Tenancy-in-common (TIC) loans are no longer limited to adjustable-rate terms. It’s official: You can now get a 30-year fixed loan.
Part of the reason fractional loans haven’t moved beyond adjustable-rate mortgage (ARM) products is because the idea behind TICs was to condo convert in a few years. So you’d end up refinancing out of the TIC loan, anyway. Plus, the handful of TIC lenders out there wanted to limit their exposure in the riskier fractional financing market.
But condo conversion has long been suspended for buildings with three or more units, so that aspect isn’t really relevant anymore. And fractional loans have turned out to be successful for lenders, as there haven’t been many loan defaults among the well-qualified buyers who meet the lender guidelines for income, credit and assets.
Lenders are obviously now comfortable offering a longer fixed-rate term, and TIC owners, in turn, seem to be staying in their properties as long as condo owners do—-in many cases, beyond three or five years.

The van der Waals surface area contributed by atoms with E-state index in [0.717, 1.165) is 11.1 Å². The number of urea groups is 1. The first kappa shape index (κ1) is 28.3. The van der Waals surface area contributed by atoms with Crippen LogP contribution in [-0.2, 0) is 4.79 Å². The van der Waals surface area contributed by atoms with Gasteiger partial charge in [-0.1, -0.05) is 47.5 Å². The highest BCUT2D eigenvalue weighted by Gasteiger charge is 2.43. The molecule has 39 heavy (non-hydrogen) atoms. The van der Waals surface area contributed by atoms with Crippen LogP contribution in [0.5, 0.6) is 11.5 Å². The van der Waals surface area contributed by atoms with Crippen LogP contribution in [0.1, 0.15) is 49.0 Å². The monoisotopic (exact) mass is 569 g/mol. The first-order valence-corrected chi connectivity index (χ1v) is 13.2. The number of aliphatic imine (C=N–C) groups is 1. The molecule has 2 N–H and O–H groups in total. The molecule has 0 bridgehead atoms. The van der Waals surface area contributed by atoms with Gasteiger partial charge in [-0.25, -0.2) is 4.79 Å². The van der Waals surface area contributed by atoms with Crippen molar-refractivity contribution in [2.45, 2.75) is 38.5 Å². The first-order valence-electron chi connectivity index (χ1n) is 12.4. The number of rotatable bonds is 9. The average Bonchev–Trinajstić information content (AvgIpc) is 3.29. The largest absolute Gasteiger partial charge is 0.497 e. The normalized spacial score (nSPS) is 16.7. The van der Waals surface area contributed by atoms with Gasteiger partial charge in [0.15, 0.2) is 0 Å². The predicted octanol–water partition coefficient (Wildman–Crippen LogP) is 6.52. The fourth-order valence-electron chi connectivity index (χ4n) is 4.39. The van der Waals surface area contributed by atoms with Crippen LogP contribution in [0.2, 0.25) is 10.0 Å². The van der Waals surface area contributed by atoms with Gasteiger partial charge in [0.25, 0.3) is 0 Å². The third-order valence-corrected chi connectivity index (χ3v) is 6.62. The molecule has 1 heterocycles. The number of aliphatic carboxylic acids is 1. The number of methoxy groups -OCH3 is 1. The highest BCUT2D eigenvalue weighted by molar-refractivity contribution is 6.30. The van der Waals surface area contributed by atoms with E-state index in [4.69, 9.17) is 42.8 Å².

So for those who are wary about being exposed to a higher interest rate after an ARM adjusts in the future, a 30-year fixed TIC loan could be a good fit.
TIC loan expert Gordon Friedman has a variety of options available with 20%-35% down. Although the minimum down payment is twenty percent, rates and points improve vastly with down payments of 25% or more.
Yes, I did mention points. A point equals one percent of the total amount borrowed, so you do have to deal with some up front costs in order to secure this type of loan. And interest rates are a bit higher than that of condos or single-family homes.
For example, a buyer can currently expect a rate in the neighborhood of 4.25% for a 30-year fixed TIC loan. And that would require 1.5%-1.75% in points.
However, this is at least an option for those who don’t want to get a more risky adjustable-rate loan.